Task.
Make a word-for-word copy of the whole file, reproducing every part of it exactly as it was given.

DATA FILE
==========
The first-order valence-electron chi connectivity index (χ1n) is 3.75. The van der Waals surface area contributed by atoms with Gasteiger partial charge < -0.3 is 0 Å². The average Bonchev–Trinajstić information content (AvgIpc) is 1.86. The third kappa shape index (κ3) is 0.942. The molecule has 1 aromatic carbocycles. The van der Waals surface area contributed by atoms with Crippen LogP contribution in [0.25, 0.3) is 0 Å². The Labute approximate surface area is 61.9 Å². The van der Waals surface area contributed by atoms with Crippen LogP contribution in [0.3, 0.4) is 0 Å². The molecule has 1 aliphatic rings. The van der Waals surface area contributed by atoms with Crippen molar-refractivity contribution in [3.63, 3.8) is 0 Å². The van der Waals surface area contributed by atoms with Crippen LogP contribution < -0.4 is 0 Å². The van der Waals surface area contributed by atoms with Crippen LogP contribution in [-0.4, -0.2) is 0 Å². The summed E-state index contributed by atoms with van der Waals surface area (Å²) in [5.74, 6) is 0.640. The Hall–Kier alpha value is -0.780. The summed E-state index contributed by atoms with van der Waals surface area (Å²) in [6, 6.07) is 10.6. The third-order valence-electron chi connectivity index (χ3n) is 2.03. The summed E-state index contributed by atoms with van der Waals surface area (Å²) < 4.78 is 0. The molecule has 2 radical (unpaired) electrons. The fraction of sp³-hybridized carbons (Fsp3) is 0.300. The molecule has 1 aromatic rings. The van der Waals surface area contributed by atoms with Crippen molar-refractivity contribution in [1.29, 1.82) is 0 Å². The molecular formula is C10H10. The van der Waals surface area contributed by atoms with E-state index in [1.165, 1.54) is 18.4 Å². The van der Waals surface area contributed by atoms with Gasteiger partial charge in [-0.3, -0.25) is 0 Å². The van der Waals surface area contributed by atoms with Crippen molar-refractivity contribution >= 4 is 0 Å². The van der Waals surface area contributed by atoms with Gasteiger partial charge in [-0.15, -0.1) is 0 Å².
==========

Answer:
The first-order valence-electron chi connectivity index (χ1n) is 3.75. The van der Waals surface area contributed by atoms with Gasteiger partial charge < -0.3 is 0 Å². The average Bonchev–Trinajstić information content (AvgIpc) is 1.86. The third kappa shape index (κ3) is 0.942. The molecule has 1 aromatic carbocycles. The van der Waals surface area contributed by atoms with Crippen LogP contribution in [0.25, 0.3) is 0 Å². The Labute approximate surface area is 61.9 Å². The van der Waals surface area contributed by atoms with Crippen LogP contribution in [0.3, 0.4) is 0 Å². The molecule has 1 aliphatic rings. The van der Waals surface area contributed by atoms with Crippen molar-refractivity contribution in [3.63, 3.8) is 0 Å². The van der Waals surface area contributed by atoms with Crippen LogP contribution < -0.4 is 0 Å². The van der Waals surface area contributed by atoms with Crippen LogP contribution in [-0.4, -0.2) is 0 Å². The summed E-state index contributed by atoms with van der Waals surface area (Å²) in [5.74, 6) is 0.640. The Hall–Kier alpha value is -0.780. The summed E-state index contributed by atoms with van der Waals surface area (Å²) in [6, 6.07) is 10.6. The third-order valence-electron chi connectivity index (χ3n) is 2.03. The summed E-state index contributed by atoms with van der Waals surface area (Å²) < 4.78 is 0. The molecule has 2 radical (unpaired) electrons. The fraction of sp³-hybridized carbons (Fsp3) is 0.300. The molecule has 1 aromatic rings. The van der Waals surface area contributed by atoms with Crippen molar-refractivity contribution in [1.29, 1.82) is 0 Å². The molecular formula is C10H10. The van der Waals surface area contributed by atoms with E-state index in [1.165, 1.54) is 18.4 Å². The van der Waals surface area contributed by atoms with Gasteiger partial charge in [-0.3, -0.25) is 0 Å². The van der Waals surface area contributed by atoms with Crippen molar-refractivity contribution >= 4 is 0 Å². The van der Waals surface area contributed by atoms with Gasteiger partial charge in [-0.15, -0.1) is 0 Å².